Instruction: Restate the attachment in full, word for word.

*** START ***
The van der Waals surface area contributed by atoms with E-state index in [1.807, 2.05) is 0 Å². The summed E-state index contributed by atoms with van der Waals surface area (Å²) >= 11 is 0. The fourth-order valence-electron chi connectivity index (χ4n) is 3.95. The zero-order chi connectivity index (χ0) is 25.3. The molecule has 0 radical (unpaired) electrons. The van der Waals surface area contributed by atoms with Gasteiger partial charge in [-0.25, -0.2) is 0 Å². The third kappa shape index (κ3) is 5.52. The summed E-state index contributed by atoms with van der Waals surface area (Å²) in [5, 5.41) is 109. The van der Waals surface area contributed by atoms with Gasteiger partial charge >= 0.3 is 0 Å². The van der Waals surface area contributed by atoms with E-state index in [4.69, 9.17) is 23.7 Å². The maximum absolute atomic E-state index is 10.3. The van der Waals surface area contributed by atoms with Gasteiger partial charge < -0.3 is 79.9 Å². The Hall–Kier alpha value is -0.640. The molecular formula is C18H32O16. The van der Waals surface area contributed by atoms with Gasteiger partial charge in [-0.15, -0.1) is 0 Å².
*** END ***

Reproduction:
The van der Waals surface area contributed by atoms with E-state index in [1.807, 2.05) is 0 Å². The summed E-state index contributed by atoms with van der Waals surface area (Å²) >= 11 is 0. The fourth-order valence-electron chi connectivity index (χ4n) is 3.95. The zero-order chi connectivity index (χ0) is 25.3. The molecule has 0 radical (unpaired) electrons. The van der Waals surface area contributed by atoms with Gasteiger partial charge in [-0.25, -0.2) is 0 Å². The third kappa shape index (κ3) is 5.52. The summed E-state index contributed by atoms with van der Waals surface area (Å²) in [5, 5.41) is 109. The van der Waals surface area contributed by atoms with Gasteiger partial charge >= 0.3 is 0 Å². The van der Waals surface area contributed by atoms with E-state index in [4.69, 9.17) is 23.7 Å². The maximum absolute atomic E-state index is 10.3. The van der Waals surface area contributed by atoms with Gasteiger partial charge < -0.3 is 79.9 Å². The Hall–Kier alpha value is -0.640. The molecular formula is C18H32O16. The van der Waals surface area contributed by atoms with Gasteiger partial charge in [-0.15, -0.1) is 0 Å².